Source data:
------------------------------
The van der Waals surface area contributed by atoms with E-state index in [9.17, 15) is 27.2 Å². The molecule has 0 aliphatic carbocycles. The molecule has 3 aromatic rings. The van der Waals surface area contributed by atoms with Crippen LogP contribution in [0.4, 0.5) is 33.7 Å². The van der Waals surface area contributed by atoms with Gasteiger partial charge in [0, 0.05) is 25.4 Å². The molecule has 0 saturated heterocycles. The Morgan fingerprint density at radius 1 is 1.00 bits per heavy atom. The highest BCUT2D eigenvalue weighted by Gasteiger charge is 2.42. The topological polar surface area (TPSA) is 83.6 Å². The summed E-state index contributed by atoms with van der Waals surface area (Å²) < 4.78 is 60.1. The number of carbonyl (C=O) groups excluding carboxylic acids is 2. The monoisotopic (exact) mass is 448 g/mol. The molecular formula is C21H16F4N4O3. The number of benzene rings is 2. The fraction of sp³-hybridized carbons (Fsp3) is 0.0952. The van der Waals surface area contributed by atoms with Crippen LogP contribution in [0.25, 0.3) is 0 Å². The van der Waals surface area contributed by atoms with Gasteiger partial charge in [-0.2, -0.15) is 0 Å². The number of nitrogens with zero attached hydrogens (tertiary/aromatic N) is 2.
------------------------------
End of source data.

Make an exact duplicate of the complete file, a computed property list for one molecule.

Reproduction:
The van der Waals surface area contributed by atoms with E-state index in [9.17, 15) is 27.2 Å². The molecule has 0 aliphatic carbocycles. The molecule has 3 aromatic rings. The van der Waals surface area contributed by atoms with Crippen LogP contribution in [0.4, 0.5) is 33.7 Å². The van der Waals surface area contributed by atoms with Gasteiger partial charge in [0, 0.05) is 25.4 Å². The molecule has 0 saturated heterocycles. The Morgan fingerprint density at radius 1 is 1.00 bits per heavy atom. The highest BCUT2D eigenvalue weighted by Gasteiger charge is 2.42. The topological polar surface area (TPSA) is 83.6 Å². The summed E-state index contributed by atoms with van der Waals surface area (Å²) < 4.78 is 60.1. The number of carbonyl (C=O) groups excluding carboxylic acids is 2. The monoisotopic (exact) mass is 448 g/mol. The molecular formula is C21H16F4N4O3. The number of benzene rings is 2. The fraction of sp³-hybridized carbons (Fsp3) is 0.0952. The van der Waals surface area contributed by atoms with Crippen LogP contribution in [0.25, 0.3) is 0 Å². The van der Waals surface area contributed by atoms with Gasteiger partial charge in [-0.2, -0.15) is 0 Å². The number of nitrogens with zero attached hydrogens (tertiary/aromatic N) is 2.